Connectivity: Bluetooth, wireless, wired | Battery life: up to 10 days (backlight on), up to 5 months (backlight off) | Sizes available: full size | Backlighting: yes, white | Compatible with: PC, Mac

Best compact wireless: Logitech Mx Keys Mini

What we like
  • Compact size
  • Robust software
Something to note
  • Nothing at this time

NBC Select updates editor Mili Godio usually finds keyboards bulky and difficult to use, but loves this laptop-size keyboard. “It’s the most comfortable keyboard I’ve used,” says Godio. “The keys contour to the tips of my fingers and it doesn’t take up much space on my desk.”

It’s five inches shorter in length than the full-size Logitech Mx Keys S (mentioned above). Otherwise, it is more similar than different — the keys are about the same height, it has the same battery life and it uses the same Logi Options+ software.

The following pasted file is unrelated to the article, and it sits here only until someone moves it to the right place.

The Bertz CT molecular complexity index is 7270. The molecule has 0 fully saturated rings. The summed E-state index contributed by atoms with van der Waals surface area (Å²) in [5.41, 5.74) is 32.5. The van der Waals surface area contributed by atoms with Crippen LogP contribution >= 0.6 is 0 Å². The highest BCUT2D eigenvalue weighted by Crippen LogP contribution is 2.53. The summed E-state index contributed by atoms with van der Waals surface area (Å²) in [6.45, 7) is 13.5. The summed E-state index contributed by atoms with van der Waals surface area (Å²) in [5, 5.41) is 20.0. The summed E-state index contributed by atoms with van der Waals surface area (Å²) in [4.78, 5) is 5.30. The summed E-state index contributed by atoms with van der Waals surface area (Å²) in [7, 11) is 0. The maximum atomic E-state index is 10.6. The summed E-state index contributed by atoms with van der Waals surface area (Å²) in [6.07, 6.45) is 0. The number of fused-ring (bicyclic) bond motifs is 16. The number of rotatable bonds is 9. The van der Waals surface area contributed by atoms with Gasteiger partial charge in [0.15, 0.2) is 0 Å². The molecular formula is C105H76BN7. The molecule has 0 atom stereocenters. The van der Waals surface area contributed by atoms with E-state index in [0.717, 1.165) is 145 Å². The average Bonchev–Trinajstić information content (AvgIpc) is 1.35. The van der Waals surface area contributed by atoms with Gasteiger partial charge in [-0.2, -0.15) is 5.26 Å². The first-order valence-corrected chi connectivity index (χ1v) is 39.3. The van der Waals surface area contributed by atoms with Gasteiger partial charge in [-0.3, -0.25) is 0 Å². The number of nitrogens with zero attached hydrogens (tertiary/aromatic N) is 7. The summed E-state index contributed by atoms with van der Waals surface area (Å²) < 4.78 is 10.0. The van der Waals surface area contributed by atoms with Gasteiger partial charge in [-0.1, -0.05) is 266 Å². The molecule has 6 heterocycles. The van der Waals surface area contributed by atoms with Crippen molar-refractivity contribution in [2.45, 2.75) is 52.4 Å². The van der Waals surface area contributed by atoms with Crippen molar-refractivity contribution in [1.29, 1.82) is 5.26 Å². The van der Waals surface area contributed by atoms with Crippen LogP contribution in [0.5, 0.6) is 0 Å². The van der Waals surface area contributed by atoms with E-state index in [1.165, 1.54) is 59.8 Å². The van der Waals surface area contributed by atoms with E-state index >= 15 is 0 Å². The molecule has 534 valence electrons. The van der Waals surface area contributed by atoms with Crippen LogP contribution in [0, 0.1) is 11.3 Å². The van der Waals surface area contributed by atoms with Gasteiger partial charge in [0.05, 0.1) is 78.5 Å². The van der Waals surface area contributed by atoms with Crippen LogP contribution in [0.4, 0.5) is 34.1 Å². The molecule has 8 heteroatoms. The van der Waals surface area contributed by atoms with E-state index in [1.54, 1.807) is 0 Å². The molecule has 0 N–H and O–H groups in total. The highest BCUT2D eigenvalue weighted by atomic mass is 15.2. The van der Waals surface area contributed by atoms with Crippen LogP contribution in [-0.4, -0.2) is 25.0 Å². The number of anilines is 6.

Connectivity: Bluetooth, wired | Battery life: up to 10 days (backlight on), up to 5 months (backlight off) | Sizes available: full size, laptop (75%) | Backlighting: yes, white | Compatible with: PC, Mac

Best budget wireless: Logitech Pebble Keys 2

What we like
  • Compact and portable
  • Long battery life
Something to note
  • Iffy ergonomics

I use this small keyboard when working on a mobile device like my smartphone or tablet — though it’s also compatible with full-sized laptops or computers. Its small size, three-year battery life and wireless connectivity make it an excellent option for travelers.

That said, due to its small size and rounded keys, I make more typos using the Pebble Keys compared to other keyboards. Even after long hours of use, I find it slightly harsher on my fingers and hands when compared to larger, more expensive options.

Connectivity: Bluetooth | Battery life: up to 3 years (2 AAA batteries) | Sizes available: laptop (75%) | Backlighting: no | Compatible with: PC, Mac, iPad, iPhone, ChromeOS, Android